ferred quantity of nickel deposited on the base is 1—30%
the volatility of such products is comparatively low being
(more particularly 10-20%) by weight of total catalyst.
of the order of 30-35% volume evaporated at 100° C.
A full description of the preparation of a nickel on a
Although a product of increased volatility may be ob 30 nickel-alumina base catalyst will be found in U.S. Patent
tained by processing a lower boiling feedstock, more
No. 2,982,720.
severe operating conditions are required to reach a given
The reaction with nickel on nickel-alumina catalyst is
octane level with a consequent reduction in catalyst life.
preferably carried out in the presence of added or re
The principal object of the present invention is to in
cycled hydrogen or hydrogen-containing gas at a tempera
35 ture of from 250 to 500° C. (482-832° F.) and a pres
crease the volatility of platinum reformates.
According to the present invention a platinum reform
sure of from atmospheric to 200 lbs/sq. in. The space
ate is fractionated into a higher-boiling fraction and a
velocity may be 0.1 to 1.0 v./v./hr. and the hydrogen/
lower-‘boiling fraction, the higher-boiling fraction is con
hydrocarbon mol ratio from 0.511 to 25:1.
tacted at elevated temperature with a catalyst compris
The invention is illustrated by the following example.
ing nickel on a nickel-alumina base and the treated
higher-boiling fraction is re-cornbined with the lower
A 90-175° C. ASTM naphtha of Middle East origin
boiling fraction to give a product of increased volatility.
was contacted with a catalyst of 0.56% wt. platinum and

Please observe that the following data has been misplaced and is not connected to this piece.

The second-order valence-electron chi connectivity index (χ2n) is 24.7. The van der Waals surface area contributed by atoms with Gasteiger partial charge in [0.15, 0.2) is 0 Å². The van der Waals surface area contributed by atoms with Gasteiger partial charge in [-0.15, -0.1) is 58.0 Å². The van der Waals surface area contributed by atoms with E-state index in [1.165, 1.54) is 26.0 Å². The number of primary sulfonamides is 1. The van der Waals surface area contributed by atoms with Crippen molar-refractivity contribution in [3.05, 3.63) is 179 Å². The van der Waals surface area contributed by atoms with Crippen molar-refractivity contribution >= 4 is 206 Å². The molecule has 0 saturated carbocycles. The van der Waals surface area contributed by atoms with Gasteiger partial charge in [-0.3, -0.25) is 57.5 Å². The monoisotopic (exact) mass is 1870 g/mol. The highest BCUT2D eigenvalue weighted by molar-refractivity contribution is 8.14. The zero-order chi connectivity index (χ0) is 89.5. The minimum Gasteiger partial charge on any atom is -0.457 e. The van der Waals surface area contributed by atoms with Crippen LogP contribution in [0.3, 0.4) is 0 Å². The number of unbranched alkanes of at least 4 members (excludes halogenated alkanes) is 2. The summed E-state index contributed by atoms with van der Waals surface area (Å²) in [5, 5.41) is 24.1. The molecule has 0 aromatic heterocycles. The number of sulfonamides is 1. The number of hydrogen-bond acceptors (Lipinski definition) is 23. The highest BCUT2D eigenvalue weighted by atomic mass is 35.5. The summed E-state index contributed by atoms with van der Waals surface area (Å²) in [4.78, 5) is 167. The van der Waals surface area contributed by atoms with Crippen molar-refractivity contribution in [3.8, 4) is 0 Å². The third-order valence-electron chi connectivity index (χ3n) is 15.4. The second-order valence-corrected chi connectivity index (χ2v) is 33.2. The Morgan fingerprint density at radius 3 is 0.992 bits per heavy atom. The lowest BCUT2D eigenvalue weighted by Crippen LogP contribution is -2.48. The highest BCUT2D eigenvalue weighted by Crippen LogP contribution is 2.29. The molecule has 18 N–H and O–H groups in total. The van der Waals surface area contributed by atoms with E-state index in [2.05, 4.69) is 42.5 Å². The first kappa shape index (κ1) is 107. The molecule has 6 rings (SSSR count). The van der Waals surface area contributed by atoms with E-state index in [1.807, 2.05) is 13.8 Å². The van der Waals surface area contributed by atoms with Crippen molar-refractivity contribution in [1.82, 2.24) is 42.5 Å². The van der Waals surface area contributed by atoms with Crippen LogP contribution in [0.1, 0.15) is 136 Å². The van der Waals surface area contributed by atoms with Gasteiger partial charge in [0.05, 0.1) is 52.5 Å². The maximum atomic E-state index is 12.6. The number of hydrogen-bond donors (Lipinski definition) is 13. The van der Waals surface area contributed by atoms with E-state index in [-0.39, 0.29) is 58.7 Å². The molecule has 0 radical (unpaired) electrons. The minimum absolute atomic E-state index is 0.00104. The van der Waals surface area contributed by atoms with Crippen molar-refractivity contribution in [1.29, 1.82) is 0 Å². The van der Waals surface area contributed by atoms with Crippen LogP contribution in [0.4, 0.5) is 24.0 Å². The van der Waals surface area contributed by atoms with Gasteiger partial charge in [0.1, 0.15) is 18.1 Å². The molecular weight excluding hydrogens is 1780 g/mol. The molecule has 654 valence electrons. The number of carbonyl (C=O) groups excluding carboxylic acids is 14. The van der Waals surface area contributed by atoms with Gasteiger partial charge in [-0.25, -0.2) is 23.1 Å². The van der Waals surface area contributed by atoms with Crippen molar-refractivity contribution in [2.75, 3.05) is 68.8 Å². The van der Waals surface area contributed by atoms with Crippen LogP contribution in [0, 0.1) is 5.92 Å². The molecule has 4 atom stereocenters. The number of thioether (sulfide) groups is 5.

The platinum reformate is preferably produced by a
0.65% Wt. chlorine on eta-alumina, under conditions to
platinum reforming process using a heavy naphtha feed
stock and operating under conditions such that regenera 45 give a product having an octane number research (clear)
of 99.2. The reforming conditions were 980° F., 450
tion of the catalyst in situ is not required (i.e. a catalyst
p.s.i.g., 1.5 v./v./hr., and 10:1 hydrogen/hydrocarbon
life of at least 40 barrels of feedstock processed per lb.
mol ratio. The product had a volatility of 34.0% vol.
of catalyst).
The term heavy naphtha means a naphtha having an
evaporated at 100° C. and was obtained in 70.2% wt.
ASTM ?nal boiling point between 150° C. and 200° C. 50 yield on the naphtha feedstock. This platinum reformate
and, preferably, an ASTM initial boiling point Within the
was then fractionated at 100° C. into light and heavy
range 70° C. to 100° C.
fractions having the characteristics shown in Table 1 be
The platinum reforming stage is preferably operated to
give a reformate having an octane number research 55
(clear) of 90 to 100. Any convenient platinum reform
ing process may be used and the process conditions will